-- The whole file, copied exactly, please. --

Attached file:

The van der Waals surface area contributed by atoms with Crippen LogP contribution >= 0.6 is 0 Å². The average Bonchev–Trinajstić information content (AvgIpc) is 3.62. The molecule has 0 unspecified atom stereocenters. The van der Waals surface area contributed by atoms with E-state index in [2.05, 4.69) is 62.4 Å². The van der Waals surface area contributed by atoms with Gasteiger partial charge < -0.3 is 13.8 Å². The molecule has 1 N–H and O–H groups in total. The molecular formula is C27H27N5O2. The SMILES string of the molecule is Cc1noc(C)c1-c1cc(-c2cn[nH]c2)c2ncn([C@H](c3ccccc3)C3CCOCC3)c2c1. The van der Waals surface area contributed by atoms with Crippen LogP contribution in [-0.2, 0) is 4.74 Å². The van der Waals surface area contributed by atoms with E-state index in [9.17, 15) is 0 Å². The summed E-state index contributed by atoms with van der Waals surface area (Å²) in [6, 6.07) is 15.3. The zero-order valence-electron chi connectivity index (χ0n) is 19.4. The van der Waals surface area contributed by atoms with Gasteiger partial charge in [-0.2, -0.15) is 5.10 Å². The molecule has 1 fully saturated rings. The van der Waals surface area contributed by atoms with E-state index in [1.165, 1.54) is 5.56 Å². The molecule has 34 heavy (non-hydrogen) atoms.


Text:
The van der Waals surface area contributed by atoms with Crippen LogP contribution >= 0.6 is 0 Å². The average Bonchev–Trinajstić information content (AvgIpc) is 3.62. The molecule has 0 unspecified atom stereocenters. The van der Waals surface area contributed by atoms with E-state index in [2.05, 4.69) is 62.4 Å². The van der Waals surface area contributed by atoms with Gasteiger partial charge < -0.3 is 13.8 Å². The molecule has 1 N–H and O–H groups in total. The molecular formula is C27H27N5O2. The SMILES string of the molecule is Cc1noc(C)c1-c1cc(-c2cn[nH]c2)c2ncn([C@H](c3ccccc3)C3CCOCC3)c2c1. The van der Waals surface area contributed by atoms with Crippen LogP contribution in [-0.2, 0) is 4.74 Å². The van der Waals surface area contributed by atoms with E-state index in [9.17, 15) is 0 Å². The summed E-state index contributed by atoms with van der Waals surface area (Å²) in [6, 6.07) is 15.3. The zero-order valence-electron chi connectivity index (χ0n) is 19.4. The van der Waals surface area contributed by atoms with Gasteiger partial charge in [-0.2, -0.15) is 5.10 Å². The molecule has 1 fully saturated rings. The van der Waals surface area contributed by atoms with E-state index in [1.165, 1.54) is 5.56 Å². The molecule has 34 heavy (non-hydrogen) atoms.